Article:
Peripheral Nerves

So many ways to injure a peripheral nerve – The upper limb

Traditional nerve injury classifications
Most clinicians would have learnt about grades of peripheral nerve injury ranging from the more minor neurapraxia, (conduction block with eventual reversal) to axonotmesis (axon severed, but connective tissues OK) and neurotmeses (neurones severed and connective tissue cut or badly scarred). These categories emerged post WW2 from the work of Sunderland and Seddon. Although we learned them, we rarely used them, unless perhaps you were working in peripheral nerve surgery. Sunderland and other peripheral nerve experts always talked about pre-neurapraxias (Sunderland called them perverted nerves). The pre-neurapraxis need a revisit.

A new look at nerve injury classification
Molecular biology has shown us that genetic and environmental forces combine to produce altered kinds and numbers of ion channels at mid axon sites along nerves, creating ectopic discharge – the basis of many syndromes such as carpal tunnel syndrome, tarsal tunnel syndrome and neurogenic tennis elbow. They may react to mechanical, temperature and emotional forces, but still not be picked up on a nerve conduction test. If Sunderland were alive today, I think he would be delighted to see his “perverted nerves” exposed.

A new view of peripheral nerve injury
Of course, nerves can be severely injured by traction, pinch and rubbing forces. The literature is full of exotic ways of injuring peripheral nerves, including grenade throwing practice (long thoracic), ‘love bites’ (accessory), handcuffs (radial sensory), cycling, taxi driving (ulnar), biceps exercise (musculocutaneous), injections (radial) and simple repetitive wrist flexion and extension (median). A whole range of familial and systemic states will also intervene. Some spider bites can be particularly mean on nerves too.

But a modern view is that it is not only the injuring movements which are critical, but the nerve owner’s responses and perceptions of the injury. Recent studies showing increased nerve adrenosensitivity (eg. more sensitive when stressed) and immunoreactivity (eg worse with the flu) with injury suggest the brain plays a big part in the clinical manifestations.

Your turn
Can you let us know a novel and exotic way of injuring an upper limb nerve, from your patient or personal experiences? This month’s prize to the most novel (and educational) nerve injury story is a new NOI Mirror Box!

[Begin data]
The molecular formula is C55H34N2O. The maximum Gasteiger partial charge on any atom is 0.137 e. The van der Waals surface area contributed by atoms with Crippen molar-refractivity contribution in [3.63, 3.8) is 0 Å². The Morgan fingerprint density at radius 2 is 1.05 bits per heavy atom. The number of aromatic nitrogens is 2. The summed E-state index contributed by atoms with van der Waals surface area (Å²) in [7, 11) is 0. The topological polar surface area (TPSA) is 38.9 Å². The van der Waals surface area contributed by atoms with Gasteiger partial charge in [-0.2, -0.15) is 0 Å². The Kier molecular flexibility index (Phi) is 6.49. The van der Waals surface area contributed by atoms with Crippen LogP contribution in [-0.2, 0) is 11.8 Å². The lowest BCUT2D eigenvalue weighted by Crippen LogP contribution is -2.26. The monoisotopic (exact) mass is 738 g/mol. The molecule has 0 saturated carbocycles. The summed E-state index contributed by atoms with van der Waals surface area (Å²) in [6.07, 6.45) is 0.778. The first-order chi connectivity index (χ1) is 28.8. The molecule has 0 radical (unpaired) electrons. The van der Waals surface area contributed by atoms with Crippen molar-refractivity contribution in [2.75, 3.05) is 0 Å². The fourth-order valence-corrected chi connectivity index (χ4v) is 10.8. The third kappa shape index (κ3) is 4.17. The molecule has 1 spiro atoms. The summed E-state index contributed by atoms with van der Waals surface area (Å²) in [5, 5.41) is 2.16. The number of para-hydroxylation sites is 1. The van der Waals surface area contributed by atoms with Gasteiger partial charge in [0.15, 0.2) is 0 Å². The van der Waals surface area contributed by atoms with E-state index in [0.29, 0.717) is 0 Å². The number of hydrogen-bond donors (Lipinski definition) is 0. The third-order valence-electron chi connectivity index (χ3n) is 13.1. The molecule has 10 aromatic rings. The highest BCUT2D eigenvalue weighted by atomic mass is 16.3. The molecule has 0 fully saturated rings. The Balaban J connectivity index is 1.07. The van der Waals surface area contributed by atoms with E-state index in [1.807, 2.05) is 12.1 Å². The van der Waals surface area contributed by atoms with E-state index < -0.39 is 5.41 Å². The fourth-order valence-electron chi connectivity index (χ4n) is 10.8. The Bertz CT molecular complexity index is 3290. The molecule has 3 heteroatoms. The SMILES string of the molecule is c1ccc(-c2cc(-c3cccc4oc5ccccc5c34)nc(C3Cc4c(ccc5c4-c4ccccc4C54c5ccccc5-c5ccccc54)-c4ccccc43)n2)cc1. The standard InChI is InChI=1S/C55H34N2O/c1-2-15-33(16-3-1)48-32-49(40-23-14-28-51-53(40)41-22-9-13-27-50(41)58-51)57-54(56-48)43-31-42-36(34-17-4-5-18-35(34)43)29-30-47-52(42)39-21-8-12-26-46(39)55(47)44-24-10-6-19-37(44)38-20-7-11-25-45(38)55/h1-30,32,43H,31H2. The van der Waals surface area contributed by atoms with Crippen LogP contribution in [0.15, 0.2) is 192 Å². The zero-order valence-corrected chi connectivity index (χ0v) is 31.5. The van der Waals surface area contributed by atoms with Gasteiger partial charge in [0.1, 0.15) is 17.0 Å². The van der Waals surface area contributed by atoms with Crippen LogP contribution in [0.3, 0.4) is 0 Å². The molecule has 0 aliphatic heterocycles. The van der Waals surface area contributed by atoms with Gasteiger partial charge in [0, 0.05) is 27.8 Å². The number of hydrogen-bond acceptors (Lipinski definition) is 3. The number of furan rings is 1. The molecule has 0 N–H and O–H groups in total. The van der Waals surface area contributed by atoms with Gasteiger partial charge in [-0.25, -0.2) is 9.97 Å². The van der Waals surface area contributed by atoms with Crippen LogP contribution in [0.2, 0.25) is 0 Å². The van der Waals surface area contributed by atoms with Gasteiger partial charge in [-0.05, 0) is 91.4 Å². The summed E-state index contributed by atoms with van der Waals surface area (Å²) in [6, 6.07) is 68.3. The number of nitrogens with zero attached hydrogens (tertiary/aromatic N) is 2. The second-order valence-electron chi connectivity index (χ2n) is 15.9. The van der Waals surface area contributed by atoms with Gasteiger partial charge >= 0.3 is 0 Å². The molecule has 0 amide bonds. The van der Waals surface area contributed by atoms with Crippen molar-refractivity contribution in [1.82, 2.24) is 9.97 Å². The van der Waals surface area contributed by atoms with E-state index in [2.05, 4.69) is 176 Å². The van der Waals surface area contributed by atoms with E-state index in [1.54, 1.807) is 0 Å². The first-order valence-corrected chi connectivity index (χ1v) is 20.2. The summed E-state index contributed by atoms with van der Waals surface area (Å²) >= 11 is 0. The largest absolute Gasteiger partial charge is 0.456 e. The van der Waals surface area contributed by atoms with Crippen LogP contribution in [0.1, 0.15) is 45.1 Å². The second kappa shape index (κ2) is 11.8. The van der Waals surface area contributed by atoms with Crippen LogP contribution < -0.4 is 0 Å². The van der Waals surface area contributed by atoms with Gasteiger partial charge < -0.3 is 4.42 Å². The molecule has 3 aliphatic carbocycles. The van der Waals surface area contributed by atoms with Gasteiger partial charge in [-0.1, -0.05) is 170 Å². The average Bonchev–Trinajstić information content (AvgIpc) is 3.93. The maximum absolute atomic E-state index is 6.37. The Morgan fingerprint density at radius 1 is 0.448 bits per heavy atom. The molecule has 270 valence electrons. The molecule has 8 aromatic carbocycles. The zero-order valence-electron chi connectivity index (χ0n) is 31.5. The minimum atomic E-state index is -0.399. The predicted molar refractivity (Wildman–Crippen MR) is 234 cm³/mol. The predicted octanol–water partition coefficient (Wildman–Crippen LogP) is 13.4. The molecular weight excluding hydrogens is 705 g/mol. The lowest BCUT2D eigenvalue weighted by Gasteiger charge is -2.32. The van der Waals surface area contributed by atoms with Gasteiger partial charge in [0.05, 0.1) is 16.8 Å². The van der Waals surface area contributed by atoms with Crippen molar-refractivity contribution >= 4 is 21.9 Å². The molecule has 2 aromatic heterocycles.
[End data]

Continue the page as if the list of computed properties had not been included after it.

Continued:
Thanks for the beautiful poems on the anterior cingulate cortex from last month. The winner, Lorna Fox (NZ), sent us a lovely long poem, more of an ode really! – the first two paragraphs are here, but read the rest of the poem and the other anterior cingulate contributors.

Congratulations Lorna, a set of the New Explain Pain Posters are on their way over to you!

There’s a multi-use part of my brain,
involved in expressing my pain.
Examine my neck,
it’ll light up like heck,
and dim when distracted again.

My brain does this without thinking.
I guess it’s a little like blinking.
I wish I were dead,
I’m not swinging the lead,
I’m gonna go out and get drinking.

It’s actions are entirely unplanned…

NOI mirror box update
The mirror box has got a new slant to it! We recruited Pythagoras to help with the design and came up with a triangular mirror box that is sturdier, easier to set up, more durable and easier to post, while still using the same hygienic corflute material and quality perspex mirror. The original classic square box design still works well and some may prefer its more spacious box.

Mirror therapy forms a part of an evidence based graded motor imagery programme involving laterality recognition and motor imagery. It has become trendy recently, with claims for great successes in the literature. Lorimer Moseley’s recent article in Scientific American is a reminder that while initial results are encouraging, we need to be careful. Here at NOI, we would like to remind readers that the mirror is only a part of the management of complex pain states. Tailormade programmes, uses of other parts of the imagery programme, hard work, compliance, education and graded programmes are all a part of this exciting but embryonic therapy.



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